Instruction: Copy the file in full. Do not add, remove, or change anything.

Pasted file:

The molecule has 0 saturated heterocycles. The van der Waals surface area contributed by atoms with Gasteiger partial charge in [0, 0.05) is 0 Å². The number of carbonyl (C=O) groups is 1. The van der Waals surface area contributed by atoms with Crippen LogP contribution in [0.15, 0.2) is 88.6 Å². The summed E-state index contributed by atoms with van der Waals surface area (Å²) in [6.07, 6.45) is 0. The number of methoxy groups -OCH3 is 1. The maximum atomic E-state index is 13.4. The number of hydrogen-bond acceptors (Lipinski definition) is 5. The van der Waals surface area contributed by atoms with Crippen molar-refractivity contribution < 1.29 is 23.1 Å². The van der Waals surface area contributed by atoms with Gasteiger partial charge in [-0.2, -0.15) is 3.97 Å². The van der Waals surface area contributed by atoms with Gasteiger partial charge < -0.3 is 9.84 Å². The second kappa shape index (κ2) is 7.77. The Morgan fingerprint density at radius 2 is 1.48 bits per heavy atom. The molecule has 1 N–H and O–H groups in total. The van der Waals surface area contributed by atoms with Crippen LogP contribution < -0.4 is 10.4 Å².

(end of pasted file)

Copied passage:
The molecule has 0 saturated heterocycles. The van der Waals surface area contributed by atoms with Gasteiger partial charge in [0, 0.05) is 0 Å². The number of carbonyl (C=O) groups is 1. The van der Waals surface area contributed by atoms with Crippen LogP contribution in [0.15, 0.2) is 88.6 Å². The summed E-state index contributed by atoms with van der Waals surface area (Å²) in [6.07, 6.45) is 0. The number of methoxy groups -OCH3 is 1. The maximum atomic E-state index is 13.4. The number of hydrogen-bond acceptors (Lipinski definition) is 5. The van der Waals surface area contributed by atoms with Crippen molar-refractivity contribution < 1.29 is 23.1 Å². The van der Waals surface area contributed by atoms with Gasteiger partial charge in [-0.2, -0.15) is 3.97 Å². The van der Waals surface area contributed by atoms with Gasteiger partial charge < -0.3 is 9.84 Å². The second kappa shape index (κ2) is 7.77. The Morgan fingerprint density at radius 2 is 1.48 bits per heavy atom. The molecule has 1 N–H and O–H groups in total. The van der Waals surface area contributed by atoms with Crippen LogP contribution < -0.4 is 10.4 Å².